There are three kinds of mathematically distinct moving averages: Simple MA; Linearly Weighted MA; and Exponentially Smoothed. The latter choice is the preferred one because it assigns greater weight for the most recent data, and considers data in the entire life of the instrument.
Fundamentals Affecting the US Dollar
* Interest Rates
Fed Funds Rate: Clearly the most important interest rate. It is the rate that depositary institutions charge each other for overnight loans. The Fed announces changes in the Fed Funds rate when it wishes to send clear monetary policy signals. These announcements normally have large impact on all stock, bond and currency markets.
* Discount Rate
The interest rate at which the Fed charges commercial banks for emergency liquidity purposes. Although this is more of a symbolic rate, changes in it imply clear policy signals. The Discount Rate is almost always less than the Fed Funds Rate.
* 30-year Treasury Bond
The 30-year US Treasury Bond, also known as the long bond, or bellwether treasury. It is the most important indicator of markets' expectations on inflation. Markets most commonly use the yield (rather than price) when referring to the level of the bond. As in all bonds, the yield on the 30-year treasury is inversely related to the price. There is no clear-cut relation between the long bond and the US dollar. But the following relation usually holds: A fall in the value of the bond (rise in the yield) due to inflationary concerns may pressure the dollar. These concerns could arise from strong economic data.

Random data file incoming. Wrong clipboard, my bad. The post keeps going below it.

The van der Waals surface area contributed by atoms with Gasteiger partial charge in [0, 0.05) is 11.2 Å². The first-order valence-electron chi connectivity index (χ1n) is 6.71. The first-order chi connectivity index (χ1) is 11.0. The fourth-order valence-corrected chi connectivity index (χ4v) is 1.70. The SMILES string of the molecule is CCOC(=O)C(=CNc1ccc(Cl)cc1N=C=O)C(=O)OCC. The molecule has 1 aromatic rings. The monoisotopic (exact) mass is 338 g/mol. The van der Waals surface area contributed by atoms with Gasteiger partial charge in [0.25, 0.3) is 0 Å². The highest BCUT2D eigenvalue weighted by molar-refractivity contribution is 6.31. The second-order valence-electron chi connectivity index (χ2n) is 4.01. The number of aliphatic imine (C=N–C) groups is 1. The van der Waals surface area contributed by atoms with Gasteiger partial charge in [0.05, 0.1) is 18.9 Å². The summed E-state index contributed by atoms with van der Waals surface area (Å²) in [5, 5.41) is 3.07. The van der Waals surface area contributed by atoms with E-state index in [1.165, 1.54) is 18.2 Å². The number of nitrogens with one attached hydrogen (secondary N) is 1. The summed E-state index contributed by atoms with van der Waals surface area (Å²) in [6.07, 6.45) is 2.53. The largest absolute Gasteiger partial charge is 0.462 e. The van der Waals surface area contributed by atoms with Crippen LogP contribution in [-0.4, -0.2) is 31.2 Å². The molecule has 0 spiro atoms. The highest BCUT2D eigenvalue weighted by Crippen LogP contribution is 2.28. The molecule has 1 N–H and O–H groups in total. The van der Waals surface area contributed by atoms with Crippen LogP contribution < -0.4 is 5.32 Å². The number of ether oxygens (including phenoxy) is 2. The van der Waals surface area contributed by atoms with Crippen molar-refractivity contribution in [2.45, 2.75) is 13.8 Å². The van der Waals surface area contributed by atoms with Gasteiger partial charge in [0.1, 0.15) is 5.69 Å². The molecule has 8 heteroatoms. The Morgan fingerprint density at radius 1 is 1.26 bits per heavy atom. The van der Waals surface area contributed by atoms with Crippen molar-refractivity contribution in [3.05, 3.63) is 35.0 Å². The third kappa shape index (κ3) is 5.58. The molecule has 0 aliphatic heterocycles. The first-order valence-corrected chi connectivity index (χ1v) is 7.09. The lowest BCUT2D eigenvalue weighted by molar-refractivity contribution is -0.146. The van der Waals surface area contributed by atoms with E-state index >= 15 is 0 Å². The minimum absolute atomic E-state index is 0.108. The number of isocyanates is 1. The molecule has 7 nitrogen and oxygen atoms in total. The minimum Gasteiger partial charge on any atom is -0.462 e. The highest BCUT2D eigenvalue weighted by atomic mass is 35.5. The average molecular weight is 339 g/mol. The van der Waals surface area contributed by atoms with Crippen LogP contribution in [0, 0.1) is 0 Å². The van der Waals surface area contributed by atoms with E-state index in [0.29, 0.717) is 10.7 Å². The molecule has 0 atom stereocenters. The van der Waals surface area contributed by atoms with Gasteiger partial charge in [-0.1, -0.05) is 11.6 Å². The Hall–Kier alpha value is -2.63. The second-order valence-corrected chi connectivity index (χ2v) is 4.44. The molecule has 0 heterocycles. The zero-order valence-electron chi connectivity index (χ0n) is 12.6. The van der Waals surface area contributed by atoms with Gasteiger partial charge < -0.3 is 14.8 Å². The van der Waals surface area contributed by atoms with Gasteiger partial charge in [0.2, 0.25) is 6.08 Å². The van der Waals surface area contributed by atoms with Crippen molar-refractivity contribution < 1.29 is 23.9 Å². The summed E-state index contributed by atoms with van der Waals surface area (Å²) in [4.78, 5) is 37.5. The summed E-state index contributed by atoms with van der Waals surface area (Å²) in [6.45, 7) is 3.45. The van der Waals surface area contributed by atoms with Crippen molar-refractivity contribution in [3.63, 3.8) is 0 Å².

Depending on the stage of the economic cycle, strong economic data could have varying impacts on the dollar. In an environment where inflation is not a threat, strong economic data may boost the dollar. But at times when the threat of inflation (higher interest rates) is most urgent, strong data normally hurt the dollar, by means of the resulting sell-off in bonds.
Nonetheless, as the supply of 30-year bonds began to shrink following the US Treasury's refunding operations (buy back its debt), the 30-year bond's role as a benchmark had gradually given way to its 10-year counterpart.
Being a benchmark asset-class, the long bond is normally impacted by shifting capital flows triggered by global considerations. Financial/political turmoil in emerging markets could be a possible booster for US treasuries due to their safe nature, thereby, helping the dollar.
* 3-month Eurodollar Deposits
The interest rate on 3-month dollar-denominated deposits held in banks outside the US. It serves as a valuable benchmark for determining interest rate differentials to help estimate exchange rates. To illustrate USD/JPY as a theoretical example, the greater the interest rate differential in favor of the eurodollar against the euroyen deposit, the more likely USD/JPY will receive a boost. Sometimes, this relation does not hold due to the confluence of other factors.